It’s been our family motto since our eldest started preschool many years ago: Have Fun. Play Hard. Get Dirty. They often take it seriously. I have subsequently learned kids (and almost everything else) wash. As frustrating as the mess may be, this is a good thing and can be loads of fun. Kids need to spend time outdoors to build their confidence in the world around them. They need to take risks and stretch that creative thinking. Get their hands dirty (and clean up the mess afterward). All of these factors can encourage their resilience for whatever the future throws at them next.
However, this isn’t always easy, and kids may resist the outdoors for a number of reasons. Some may fear trying something new or dealing with unknown situations. Some may feel uncomfortable with sounds and textures. There are significant differences between the outdoors in urban areas and the outdoors in regional areas; your backyard may not match the photogenic vistas you see in parenting magazines (if you have a backyard). And there are some kids who may simply have no idea where to start. Books can elicit a sense of adventure and soothe the very real worries of these young minds. This is the list for all of those kids: a shortlist of books to inspire any kid to get outside and see what the fuss is about.
Or as we say: Have Fun. Play Hard. And Get Dirty.
Books to Help Guide Kids Outside
We’re Going on a Bear Hunt: An Adventure Field Guide by Hannah Pang, inspired by Michael Rosen
Let’s start with the well-loved children’s book: We’re Going on a Bear Hunt by Michael Rosen. The book and illustrations are famous, and I don’t know about you, but I spent a large chunk of the last 10 years singing the song with my children. It was always one of the most imagination-inspiring books to motivate our kids! Pang has taken the original work and made it even better. It is a general how-to-prepare guide for kids, with plenty of information about the world around us. There are tips on how to read the weather, bake bear-feet cookies for the hunt, and watch the wildlife. After reading this, you will want to squelch through the grass, splish-splosh through the water, and swish through long wavy grass.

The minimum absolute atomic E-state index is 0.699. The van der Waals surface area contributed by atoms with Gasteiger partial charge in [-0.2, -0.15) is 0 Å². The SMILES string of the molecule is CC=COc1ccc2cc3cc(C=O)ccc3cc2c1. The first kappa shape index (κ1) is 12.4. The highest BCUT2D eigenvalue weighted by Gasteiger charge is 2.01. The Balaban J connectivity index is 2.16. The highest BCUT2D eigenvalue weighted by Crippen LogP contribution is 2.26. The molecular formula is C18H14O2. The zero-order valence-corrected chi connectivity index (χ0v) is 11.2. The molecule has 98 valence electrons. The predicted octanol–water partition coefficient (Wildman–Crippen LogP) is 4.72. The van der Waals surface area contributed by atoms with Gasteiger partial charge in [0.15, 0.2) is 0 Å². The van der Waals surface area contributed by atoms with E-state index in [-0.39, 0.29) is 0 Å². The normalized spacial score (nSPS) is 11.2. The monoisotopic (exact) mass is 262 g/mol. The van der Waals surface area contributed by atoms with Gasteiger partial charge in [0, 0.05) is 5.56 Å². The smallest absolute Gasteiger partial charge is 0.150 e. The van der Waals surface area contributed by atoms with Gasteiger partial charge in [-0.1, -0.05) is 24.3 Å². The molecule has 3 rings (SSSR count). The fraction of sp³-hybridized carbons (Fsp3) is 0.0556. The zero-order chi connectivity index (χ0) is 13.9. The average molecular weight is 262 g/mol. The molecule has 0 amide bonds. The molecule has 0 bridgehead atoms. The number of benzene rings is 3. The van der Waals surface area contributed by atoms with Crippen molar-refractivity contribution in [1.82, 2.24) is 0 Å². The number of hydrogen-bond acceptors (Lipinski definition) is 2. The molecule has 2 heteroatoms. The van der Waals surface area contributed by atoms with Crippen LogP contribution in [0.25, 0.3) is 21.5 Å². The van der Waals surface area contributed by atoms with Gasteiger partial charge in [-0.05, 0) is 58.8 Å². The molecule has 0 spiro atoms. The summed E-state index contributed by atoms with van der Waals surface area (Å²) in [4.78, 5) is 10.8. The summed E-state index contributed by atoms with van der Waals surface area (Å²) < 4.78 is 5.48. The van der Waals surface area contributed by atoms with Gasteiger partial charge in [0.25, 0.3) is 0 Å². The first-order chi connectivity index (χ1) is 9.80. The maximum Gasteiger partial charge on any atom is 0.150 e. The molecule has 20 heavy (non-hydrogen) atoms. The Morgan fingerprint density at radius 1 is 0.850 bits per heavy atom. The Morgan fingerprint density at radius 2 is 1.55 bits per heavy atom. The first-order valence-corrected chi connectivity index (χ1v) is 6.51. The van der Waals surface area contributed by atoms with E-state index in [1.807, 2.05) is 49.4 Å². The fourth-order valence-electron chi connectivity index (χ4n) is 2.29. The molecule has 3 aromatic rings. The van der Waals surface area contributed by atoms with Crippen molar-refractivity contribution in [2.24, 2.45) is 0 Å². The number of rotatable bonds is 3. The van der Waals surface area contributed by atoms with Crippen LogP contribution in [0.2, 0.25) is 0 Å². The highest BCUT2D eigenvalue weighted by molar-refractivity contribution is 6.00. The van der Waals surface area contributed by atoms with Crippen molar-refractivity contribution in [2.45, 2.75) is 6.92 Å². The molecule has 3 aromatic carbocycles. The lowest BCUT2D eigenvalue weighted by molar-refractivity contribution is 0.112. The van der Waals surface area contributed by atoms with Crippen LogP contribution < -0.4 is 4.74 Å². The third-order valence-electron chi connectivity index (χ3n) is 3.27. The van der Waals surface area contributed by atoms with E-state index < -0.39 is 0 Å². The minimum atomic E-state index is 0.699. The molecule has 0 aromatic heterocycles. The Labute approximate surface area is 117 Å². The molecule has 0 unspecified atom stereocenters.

Lonely Planet Kids: Wild Things by Fiona Danks and Jo Schofield
Staying with the guidebooks, I can’t get enough of the Lonely Planet Kids range. The traditional guides have always been about exploring and asking questions; the Kids range takes it further by encouraging your imagination with every step. Wild Things is precisely that: a fantastical guidebook to take outside and look for magic everywhere you go. Want to track dragons? Chat with trolls under the bridge? My fave is creating tree monsters from sticks and leaves we find on the way to school (tip: mud helps it stick together). It’s a great conversation starter for kids — and big kids who need to remember to touch grass occasionally.
The Outdoor Scientist: The Wonder of Observing the Natural World by Temple Grandin
For a less whimsical and more scientific approach, some kids may prefer the straightforward style of Temple Grandin. This book feels very much like a “how to do fieldwork” guide without losing itself in the specifics of fieldwork. It includes 40 projects for kids (and carers) to do outside while guiding them with enough science to carry the conversation afterward. Grandin has often talked about her childhood, with her intense focus on the nature around us. This is an excellent example of how different kids need different styles of books to encourage them outside.
Backpack Explorer: Rock Hunt: What Will You Find, edited by Storey Publishing, illustrated by Oana Befort
This is a new book in the Backpack Explorer series, designed for anyone who has ever seen a rock and — for even the briefest moments — stopped to think, “Cool.” Rocks are everywhere, so this book is accessible to almost anyone. From the science of the rock cycle to fun crafty activities with rocks, I loved how this book sparked a new interest in my everyday walks outside. While the book is aimed at 4 to 10-year-olds, our 17-year-old has picked it up a few times as a conversation starter for his Earth Science studies, and for bonding with his younger siblings. Remember to check ALL POCKETS before washing clothes.
Under the Stars: Astrophysics for Bedtime by Lisa Harvey-Smith, illustrated by Mel Matthews
This one is a little different because it is a book to get your kids outside at night. This is the perfect book for budding astronomers and astrophysicists to stir up some thinking. The book is a collection of short but fact-filled essays to help kids with the big astro-questions. Like, why is the sky blue? Could we fly around a black hole? And is that a shooting star or astronaut poo? The more you read this book, the more often you will find yourself lying under the night sky and thinking about the world around you. For older kids, Harvey-Smith also wrote The Secret Life of Stars: Astrophysics for Everyone, illustrated by Eirian Chapman. There is also a new book in the series, scheduled for Feb 2024: Universal Guide to the Night Sky, illustrated by Sophie Beer. I’m super excited about it!